Join Date: May 2003
Location: East Norwich
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My wife and I were in it right outside of the Glen Cove Mansion. I just came from swimming and was down below taking a quick shower. When I came up on deck, my wife had pulled up the anchor and we were off. We could see by the clouds that something was coming, but in no way were we expecting that. I was putting shorts on and decided to put my bathing suit on because I knew I would be getting wet. Years ago, we hit severe weather on our way to Bermuda (on another boat) but this was VERY different. The clouds came over quickly and the thick rain pelted me as I took the helm, it actually hurt. I couldn't keep my eyes open to see much of anything so I put on sunglasses. I told Kate that we needed to wear our life jackets, secure the hatches and to put the hatchboards in. Moments before this happened, she had put the mainsail cover on because she intended to motor back to the marina. The seas were building and the wind kicked up to what felt like 50mph easily. I had to wear her "Jackie Kennedy, bug-eyed" sunglasses just to see what was going on. A few weeks earlier, my gps failed and I hadn't replaced it to this point, so other than the compass, I really had no idea where we were. I could only see a few yards out on either side and only a little past the bow pulpit..everything was just white. I thought for sure that the headsail was going to unfurl or simply shred right off. The depth sounder stopped working and the boat was heeling steadily with 'bare poles' while waves were crashing into us broadside. I tried to turn the boat to weather and head further out into the sound but I couldn't, the wind completely prevented it. I knew there were rocks closer towards shore and that we would surely hit them if we continued on this path. With the motor still floored, I turned to let the wind and current push us from behind for momentum and then turned hard to port, fortunately that did the trick and enabled us to keep the wind on the bow and go up and over the waves. We pounded up and down the waves and stayed securely in the cockpit. The whole experience seemed interminable and I was told that it lasted all of 8-10 minutes. That was the longest 8-10 minutes I've had in a long time. We listened to the maydays in the background and saw beached boats on both Tappen and Bar beach. Needless to say, we were thrilled to be back at the marina when we eventually got there.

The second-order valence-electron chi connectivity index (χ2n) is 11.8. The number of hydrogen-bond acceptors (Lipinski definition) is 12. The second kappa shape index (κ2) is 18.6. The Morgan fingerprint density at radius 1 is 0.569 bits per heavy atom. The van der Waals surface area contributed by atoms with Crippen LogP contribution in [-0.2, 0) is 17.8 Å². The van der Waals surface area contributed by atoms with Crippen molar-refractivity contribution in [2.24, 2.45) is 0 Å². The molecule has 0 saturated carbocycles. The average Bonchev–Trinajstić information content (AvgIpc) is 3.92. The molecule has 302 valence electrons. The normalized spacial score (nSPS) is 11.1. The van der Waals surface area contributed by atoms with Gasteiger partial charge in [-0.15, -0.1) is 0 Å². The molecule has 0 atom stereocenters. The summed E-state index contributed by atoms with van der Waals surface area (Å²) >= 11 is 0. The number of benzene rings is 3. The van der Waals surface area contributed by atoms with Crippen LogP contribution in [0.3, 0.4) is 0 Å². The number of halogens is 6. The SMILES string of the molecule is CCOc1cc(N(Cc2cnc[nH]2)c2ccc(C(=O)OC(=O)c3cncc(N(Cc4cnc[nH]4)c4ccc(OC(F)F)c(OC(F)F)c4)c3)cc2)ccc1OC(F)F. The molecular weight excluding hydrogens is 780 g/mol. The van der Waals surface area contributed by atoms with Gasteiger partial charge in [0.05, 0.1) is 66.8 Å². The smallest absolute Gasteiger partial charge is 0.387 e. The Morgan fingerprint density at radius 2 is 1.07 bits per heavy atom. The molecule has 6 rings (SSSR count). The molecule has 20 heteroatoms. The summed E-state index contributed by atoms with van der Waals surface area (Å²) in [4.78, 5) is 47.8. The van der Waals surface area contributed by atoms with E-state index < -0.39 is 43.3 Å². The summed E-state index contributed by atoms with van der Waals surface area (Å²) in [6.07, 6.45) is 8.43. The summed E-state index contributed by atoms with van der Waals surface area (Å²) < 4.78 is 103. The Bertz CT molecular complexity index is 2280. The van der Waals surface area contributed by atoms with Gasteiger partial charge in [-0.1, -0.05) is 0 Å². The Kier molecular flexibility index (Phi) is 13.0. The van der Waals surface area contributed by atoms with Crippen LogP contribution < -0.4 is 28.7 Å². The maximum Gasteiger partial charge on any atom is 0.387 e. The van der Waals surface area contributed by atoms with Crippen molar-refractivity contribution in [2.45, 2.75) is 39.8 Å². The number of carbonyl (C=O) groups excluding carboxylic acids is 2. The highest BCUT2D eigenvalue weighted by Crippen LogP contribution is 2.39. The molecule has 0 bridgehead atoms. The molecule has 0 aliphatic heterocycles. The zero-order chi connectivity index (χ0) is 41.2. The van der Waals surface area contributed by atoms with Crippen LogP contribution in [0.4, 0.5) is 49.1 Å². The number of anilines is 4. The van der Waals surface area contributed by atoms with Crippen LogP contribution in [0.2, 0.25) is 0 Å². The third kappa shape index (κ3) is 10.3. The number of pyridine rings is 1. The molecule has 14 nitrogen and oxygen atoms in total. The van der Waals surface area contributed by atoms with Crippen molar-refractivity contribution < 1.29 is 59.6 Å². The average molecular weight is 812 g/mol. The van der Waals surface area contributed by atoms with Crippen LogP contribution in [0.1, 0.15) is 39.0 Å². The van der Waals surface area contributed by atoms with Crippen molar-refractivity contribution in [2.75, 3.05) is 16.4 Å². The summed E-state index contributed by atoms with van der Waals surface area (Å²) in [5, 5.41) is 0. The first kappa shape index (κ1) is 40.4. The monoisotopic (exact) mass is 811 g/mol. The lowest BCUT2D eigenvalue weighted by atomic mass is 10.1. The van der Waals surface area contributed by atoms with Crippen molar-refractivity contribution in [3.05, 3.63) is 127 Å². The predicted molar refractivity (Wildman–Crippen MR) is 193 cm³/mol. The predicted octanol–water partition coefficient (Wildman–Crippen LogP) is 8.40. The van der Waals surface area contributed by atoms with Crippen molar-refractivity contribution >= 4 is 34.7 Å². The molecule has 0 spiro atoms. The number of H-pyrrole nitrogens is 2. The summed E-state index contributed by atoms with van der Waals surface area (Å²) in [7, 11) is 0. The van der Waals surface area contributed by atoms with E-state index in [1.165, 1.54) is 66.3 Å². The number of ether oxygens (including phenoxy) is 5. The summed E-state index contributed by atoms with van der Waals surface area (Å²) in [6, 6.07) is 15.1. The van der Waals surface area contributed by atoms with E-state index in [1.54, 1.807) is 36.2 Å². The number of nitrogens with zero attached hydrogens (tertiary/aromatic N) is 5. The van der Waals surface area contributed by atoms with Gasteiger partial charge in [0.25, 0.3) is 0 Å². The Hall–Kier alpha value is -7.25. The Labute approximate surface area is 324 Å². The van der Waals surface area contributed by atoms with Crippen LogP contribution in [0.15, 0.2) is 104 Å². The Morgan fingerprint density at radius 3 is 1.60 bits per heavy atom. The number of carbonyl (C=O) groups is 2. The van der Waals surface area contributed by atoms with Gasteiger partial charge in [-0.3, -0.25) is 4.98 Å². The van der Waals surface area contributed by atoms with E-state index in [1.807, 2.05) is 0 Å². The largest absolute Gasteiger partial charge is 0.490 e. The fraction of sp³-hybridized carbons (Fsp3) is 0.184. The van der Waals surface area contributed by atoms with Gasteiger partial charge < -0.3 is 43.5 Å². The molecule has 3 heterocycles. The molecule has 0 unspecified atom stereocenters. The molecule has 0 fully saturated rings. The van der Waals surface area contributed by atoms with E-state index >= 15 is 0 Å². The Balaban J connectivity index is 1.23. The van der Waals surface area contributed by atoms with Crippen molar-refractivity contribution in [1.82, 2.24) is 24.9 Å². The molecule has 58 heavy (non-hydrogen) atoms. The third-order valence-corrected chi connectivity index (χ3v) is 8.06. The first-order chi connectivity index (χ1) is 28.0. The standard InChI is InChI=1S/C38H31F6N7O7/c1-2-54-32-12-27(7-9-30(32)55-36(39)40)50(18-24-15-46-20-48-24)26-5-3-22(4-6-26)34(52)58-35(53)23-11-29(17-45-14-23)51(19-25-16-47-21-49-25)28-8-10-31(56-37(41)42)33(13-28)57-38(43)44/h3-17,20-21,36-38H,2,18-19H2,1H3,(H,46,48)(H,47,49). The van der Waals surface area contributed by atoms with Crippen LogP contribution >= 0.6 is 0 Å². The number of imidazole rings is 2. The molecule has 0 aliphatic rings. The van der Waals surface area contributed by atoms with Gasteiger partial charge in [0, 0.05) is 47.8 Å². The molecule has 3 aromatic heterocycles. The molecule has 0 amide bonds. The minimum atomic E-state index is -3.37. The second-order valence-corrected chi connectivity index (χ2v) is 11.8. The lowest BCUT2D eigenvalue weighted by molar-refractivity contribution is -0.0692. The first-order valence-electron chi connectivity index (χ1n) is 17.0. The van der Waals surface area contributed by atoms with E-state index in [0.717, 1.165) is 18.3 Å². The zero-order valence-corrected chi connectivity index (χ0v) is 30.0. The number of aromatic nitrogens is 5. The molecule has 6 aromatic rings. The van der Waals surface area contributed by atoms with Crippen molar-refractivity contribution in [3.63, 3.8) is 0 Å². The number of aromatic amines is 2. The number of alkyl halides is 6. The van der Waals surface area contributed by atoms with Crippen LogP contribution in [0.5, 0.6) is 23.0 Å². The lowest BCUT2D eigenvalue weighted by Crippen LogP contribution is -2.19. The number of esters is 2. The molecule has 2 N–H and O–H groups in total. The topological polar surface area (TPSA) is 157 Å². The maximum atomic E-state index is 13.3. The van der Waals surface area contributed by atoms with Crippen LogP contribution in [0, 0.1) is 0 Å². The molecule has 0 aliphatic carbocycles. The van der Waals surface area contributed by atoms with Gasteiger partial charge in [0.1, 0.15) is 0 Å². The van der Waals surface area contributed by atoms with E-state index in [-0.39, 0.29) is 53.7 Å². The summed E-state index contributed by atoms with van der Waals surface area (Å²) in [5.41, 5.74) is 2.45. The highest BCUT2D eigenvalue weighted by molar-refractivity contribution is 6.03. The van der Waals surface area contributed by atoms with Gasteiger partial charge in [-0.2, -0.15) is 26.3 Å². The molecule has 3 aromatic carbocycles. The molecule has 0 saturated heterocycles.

My wife will never read a sailing forum so I'm not saying this is for anyone other than myself (and the people reading), but she was a 'rock star' out there. She followed directions to a T, remained calm and did what needed to be done. When I told her she could wait it out down below, she didn't consider it for a moment. I'm a lucky guy to have such a great partner and damn grateful for her.
The next day, she signed up to take a boating safety course and we took a trip to West Marine for a better life jacket for her and my new GPS is on the way.
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Last edited by mlong9876; 07-30-2010 at 12:39 AM.